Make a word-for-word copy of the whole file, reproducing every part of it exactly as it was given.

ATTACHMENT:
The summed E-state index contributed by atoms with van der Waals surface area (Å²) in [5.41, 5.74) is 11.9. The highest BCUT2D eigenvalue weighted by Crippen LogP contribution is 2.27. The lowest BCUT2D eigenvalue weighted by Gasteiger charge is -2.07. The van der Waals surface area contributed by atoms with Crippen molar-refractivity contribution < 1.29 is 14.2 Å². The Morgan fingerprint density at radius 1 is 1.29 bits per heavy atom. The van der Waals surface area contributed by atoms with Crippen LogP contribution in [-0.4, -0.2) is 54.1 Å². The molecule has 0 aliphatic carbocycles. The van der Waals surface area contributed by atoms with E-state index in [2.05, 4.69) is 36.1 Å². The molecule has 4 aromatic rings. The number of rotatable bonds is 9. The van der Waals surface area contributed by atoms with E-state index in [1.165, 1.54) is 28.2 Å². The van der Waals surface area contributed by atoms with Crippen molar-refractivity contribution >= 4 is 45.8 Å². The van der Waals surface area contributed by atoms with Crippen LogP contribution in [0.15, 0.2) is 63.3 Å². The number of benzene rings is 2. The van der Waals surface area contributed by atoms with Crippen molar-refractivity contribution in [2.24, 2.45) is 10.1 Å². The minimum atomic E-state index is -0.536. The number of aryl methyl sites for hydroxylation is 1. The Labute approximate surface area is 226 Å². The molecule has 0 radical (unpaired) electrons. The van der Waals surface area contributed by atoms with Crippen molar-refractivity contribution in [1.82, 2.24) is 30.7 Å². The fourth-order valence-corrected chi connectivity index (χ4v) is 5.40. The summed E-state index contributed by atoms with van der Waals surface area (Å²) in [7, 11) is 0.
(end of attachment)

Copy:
The summed E-state index contributed by atoms with van der Waals surface area (Å²) in [5.41, 5.74) is 11.9. The highest BCUT2D eigenvalue weighted by Crippen LogP contribution is 2.27. The lowest BCUT2D eigenvalue weighted by Gasteiger charge is -2.07. The van der Waals surface area contributed by atoms with Crippen molar-refractivity contribution < 1.29 is 14.2 Å². The Morgan fingerprint density at radius 1 is 1.29 bits per heavy atom. The van der Waals surface area contributed by atoms with Crippen LogP contribution in [-0.4, -0.2) is 54.1 Å². The molecule has 0 aliphatic carbocycles. The van der Waals surface area contributed by atoms with E-state index in [2.05, 4.69) is 36.1 Å². The molecule has 4 aromatic rings. The number of rotatable bonds is 9. The van der Waals surface area contributed by atoms with E-state index in [1.165, 1.54) is 28.2 Å². The van der Waals surface area contributed by atoms with Crippen molar-refractivity contribution >= 4 is 45.8 Å². The van der Waals surface area contributed by atoms with Crippen LogP contribution in [0.15, 0.2) is 63.3 Å². The number of benzene rings is 2. The van der Waals surface area contributed by atoms with Crippen molar-refractivity contribution in [2.24, 2.45) is 10.1 Å². The minimum atomic E-state index is -0.536. The number of aryl methyl sites for hydroxylation is 1. The Labute approximate surface area is 226 Å². The molecule has 0 radical (unpaired) electrons. The van der Waals surface area contributed by atoms with Crippen molar-refractivity contribution in [1.82, 2.24) is 30.7 Å². The fourth-order valence-corrected chi connectivity index (χ4v) is 5.40. The summed E-state index contributed by atoms with van der Waals surface area (Å²) in [7, 11) is 0.